Alumni Profile: Alexander McNaughton, Umami Consulting
This profile of Alexander McNaughton is part of a series of in-depth articles exploring the impact alumni of the SFU Semester in Dialogue are having in our local and global communities.
By Justin Wong
Alexander McNaughton (Spring 2010) moved to Vancouver in 2007 to attend SFU, after completing high school and travelling the world for a year. In the community of Dove Creek in the Comox Valley where McNaughton grew up, if you wanted fresh produce to make a home cooked meal, the best place to look for those ingredients was not at the local grocery market, but rather in your own backyard. His family maintained a large kitchen garden that supplied the household with all the fresh produce they required.
“It was an absolute culture shock to me when our family moved to Joyce [City of Vancouver]. I came from an area of serious abundance. All of the food we ate was fresh…if we wanted vegetables we would have to harvest it ourselves. We would go see our neighbours if we wanted eggs, chicken or lamb.”
Alexander arrived to what he likes to call a “food desert.” Fresh produce that he was accustomed to was scarce. It was this experience that made him realize that his passion was food sustainability.
McNaughton’s passion for food sustainability is what motivated him to start Umami Consulting in 2011. This local food systems consulting firm has expertise in facilitation, project management and sustainable food systems design. Umami works extensively with youth engagement in food sustainability, as well as grant writing and community outreach work for non-profits.
“Umami is a Japanese word which means “savory deliciousness.” It is very hard to put your finger on… All of our favourite foods are umami.”
McNaughton is the firm’s principal consultant and forager. His business acumen and expertise in foraging has made the firm successful in terms of profitability and a contributor to the food sustainability movement by harvesting locally and seasonally.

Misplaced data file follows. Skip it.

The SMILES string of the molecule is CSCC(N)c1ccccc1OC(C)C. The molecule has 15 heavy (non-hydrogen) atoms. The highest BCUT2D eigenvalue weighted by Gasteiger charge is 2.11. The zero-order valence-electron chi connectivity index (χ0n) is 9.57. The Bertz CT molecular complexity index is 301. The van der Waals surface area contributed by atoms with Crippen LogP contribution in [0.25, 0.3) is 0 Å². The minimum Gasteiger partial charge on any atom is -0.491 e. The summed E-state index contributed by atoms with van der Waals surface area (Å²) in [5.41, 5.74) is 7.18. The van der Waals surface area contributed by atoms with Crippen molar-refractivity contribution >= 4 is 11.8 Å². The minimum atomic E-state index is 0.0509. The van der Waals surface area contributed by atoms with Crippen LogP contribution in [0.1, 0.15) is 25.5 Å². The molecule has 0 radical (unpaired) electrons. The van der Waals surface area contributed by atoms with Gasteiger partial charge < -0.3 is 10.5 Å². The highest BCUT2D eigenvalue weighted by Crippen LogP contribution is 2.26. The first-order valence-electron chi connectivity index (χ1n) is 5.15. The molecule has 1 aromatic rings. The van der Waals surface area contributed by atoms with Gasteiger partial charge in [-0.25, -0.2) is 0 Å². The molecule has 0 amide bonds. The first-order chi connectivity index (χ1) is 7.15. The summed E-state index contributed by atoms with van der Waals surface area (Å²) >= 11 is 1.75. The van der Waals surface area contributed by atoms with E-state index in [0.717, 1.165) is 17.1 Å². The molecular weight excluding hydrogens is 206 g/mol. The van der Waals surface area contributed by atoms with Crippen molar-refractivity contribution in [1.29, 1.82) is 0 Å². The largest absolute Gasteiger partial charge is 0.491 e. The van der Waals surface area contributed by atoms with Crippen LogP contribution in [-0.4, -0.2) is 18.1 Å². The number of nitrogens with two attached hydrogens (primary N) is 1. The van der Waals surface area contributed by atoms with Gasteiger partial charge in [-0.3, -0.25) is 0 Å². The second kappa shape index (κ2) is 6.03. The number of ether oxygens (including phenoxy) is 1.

His favourite part of his job is working with children. Alexander has teamed up with Science World, Growing Chefs, and Home Harvest farms to facilitate dialogue with children about food sustainability.
“I love working with children because you do not have to sell them on an idea, they instinctively get it. They understand that they have to inherit the earth. If they do not look after the local food system it won’t exist...It is very hard for adults to break habits. That is why it is very important to educate children at a young age so that they can form good habits.”
McNaughton still keeps in touch with a few classmates from the Semester in Dialogue program. One of them is Chashma Heinze (Spring 2010), Owner at Pastiche: Food and Concepts. She is not only a friend of his, but also a business partner.
“Initially we did not get along in the Semester in Dialogue program. We were both type-A personalities, so it was hard… Semester in Dialogue taught me to be an active listener and to be more accepting of other peoples’ ideas.”
McNaughton and Heinze have been close ever since. They have created a few underground restaurants together, catered a few weddings, and also collaborate on the Pastiche farmers market operations, selling locally made vegetarian grain and seed paté at markets throughout the region, from Squamish to Steveston.
“I have about 25 clients that I work really closely with… Olla flowers, Earnest ice creams, a handful non-profits, and a dozen restaurants. ” Wildebeest, Forage, Fable and The Acorn are all restaurants that he has built strong relationships with, coincidently are all leaders of the food sustainability movement in the restaurant industry. The product lines he works with have strong appeal to those who understand the incredible flavour of real food from around here, a terroir of the region you might say.
McNaughton learned a lot about building and cultivating relationships in the Semester in Dialogue, and networking continues to be an invaluable skill as he grows Umami Consulting. During his semester, he had the opportunity to meet people around the city who were in charge of policy.
“Now when I go to any community event, I see all the policy people that we have met in Dialogue. I go to the food policy council and see everyone I know or the farmers market and see everyone I know. The element of community connection in Dialogue has helped a lot.”
In a recession economy, jobs on the market are scarce and recent graduates are left with questions. McNaughton has created something from scratch that supports himself financially while keeping a keen interest of food sustainability in mind.